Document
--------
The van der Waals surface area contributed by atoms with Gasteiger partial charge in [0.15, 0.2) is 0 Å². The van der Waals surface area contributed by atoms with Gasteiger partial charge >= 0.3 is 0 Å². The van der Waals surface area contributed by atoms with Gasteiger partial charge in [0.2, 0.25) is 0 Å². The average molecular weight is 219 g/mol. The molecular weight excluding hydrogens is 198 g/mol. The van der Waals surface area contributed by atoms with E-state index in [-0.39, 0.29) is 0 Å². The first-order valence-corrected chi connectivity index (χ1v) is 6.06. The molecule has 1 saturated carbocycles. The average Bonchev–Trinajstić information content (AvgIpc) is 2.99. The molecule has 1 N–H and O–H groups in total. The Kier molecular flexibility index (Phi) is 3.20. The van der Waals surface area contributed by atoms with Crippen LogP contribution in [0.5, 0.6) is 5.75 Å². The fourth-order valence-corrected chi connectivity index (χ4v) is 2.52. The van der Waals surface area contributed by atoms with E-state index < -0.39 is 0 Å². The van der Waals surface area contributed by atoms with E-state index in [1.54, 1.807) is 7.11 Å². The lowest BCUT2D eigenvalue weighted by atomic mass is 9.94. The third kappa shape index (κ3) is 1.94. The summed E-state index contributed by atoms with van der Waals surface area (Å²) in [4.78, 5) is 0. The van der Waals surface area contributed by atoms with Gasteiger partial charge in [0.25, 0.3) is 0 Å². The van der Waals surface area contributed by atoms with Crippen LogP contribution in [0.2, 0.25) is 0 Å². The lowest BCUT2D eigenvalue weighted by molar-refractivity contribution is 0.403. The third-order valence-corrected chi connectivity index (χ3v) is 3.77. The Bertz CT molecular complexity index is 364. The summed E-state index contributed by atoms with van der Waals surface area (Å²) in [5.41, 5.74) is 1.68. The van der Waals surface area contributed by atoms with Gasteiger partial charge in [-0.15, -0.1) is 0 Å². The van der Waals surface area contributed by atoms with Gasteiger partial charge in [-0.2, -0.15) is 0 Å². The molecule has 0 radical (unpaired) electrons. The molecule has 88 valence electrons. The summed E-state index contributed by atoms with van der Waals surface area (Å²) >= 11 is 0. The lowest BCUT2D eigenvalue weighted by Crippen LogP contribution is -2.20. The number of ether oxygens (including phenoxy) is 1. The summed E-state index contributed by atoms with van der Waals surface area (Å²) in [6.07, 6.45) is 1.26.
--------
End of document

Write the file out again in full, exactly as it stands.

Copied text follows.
The van der Waals surface area contributed by atoms with Gasteiger partial charge in [0.15, 0.2) is 0 Å². The van der Waals surface area contributed by atoms with Gasteiger partial charge >= 0.3 is 0 Å². The van der Waals surface area contributed by atoms with Gasteiger partial charge in [0.2, 0.25) is 0 Å². The average molecular weight is 219 g/mol. The molecular weight excluding hydrogens is 198 g/mol. The van der Waals surface area contributed by atoms with E-state index in [-0.39, 0.29) is 0 Å². The first-order valence-corrected chi connectivity index (χ1v) is 6.06. The molecule has 1 saturated carbocycles. The average Bonchev–Trinajstić information content (AvgIpc) is 2.99. The molecule has 1 N–H and O–H groups in total. The Kier molecular flexibility index (Phi) is 3.20. The van der Waals surface area contributed by atoms with Crippen LogP contribution in [0.5, 0.6) is 5.75 Å². The fourth-order valence-corrected chi connectivity index (χ4v) is 2.52. The van der Waals surface area contributed by atoms with E-state index < -0.39 is 0 Å². The van der Waals surface area contributed by atoms with E-state index in [1.54, 1.807) is 7.11 Å². The lowest BCUT2D eigenvalue weighted by atomic mass is 9.94. The third kappa shape index (κ3) is 1.94. The summed E-state index contributed by atoms with van der Waals surface area (Å²) in [4.78, 5) is 0. The van der Waals surface area contributed by atoms with Gasteiger partial charge in [0.25, 0.3) is 0 Å². The van der Waals surface area contributed by atoms with Crippen LogP contribution in [0.2, 0.25) is 0 Å². The lowest BCUT2D eigenvalue weighted by molar-refractivity contribution is 0.403. The third-order valence-corrected chi connectivity index (χ3v) is 3.77. The Bertz CT molecular complexity index is 364. The summed E-state index contributed by atoms with van der Waals surface area (Å²) in [5.41, 5.74) is 1.68. The van der Waals surface area contributed by atoms with Gasteiger partial charge in [-0.15, -0.1) is 0 Å². The van der Waals surface area contributed by atoms with Gasteiger partial charge in [-0.2, -0.15) is 0 Å². The molecule has 0 radical (unpaired) electrons. The molecule has 88 valence electrons. The summed E-state index contributed by atoms with van der Waals surface area (Å²) >= 11 is 0. The lowest BCUT2D eigenvalue weighted by Crippen LogP contribution is -2.20. The number of ether oxygens (including phenoxy) is 1. The summed E-state index contributed by atoms with van der Waals surface area (Å²) in [6.07, 6.45) is 1.26.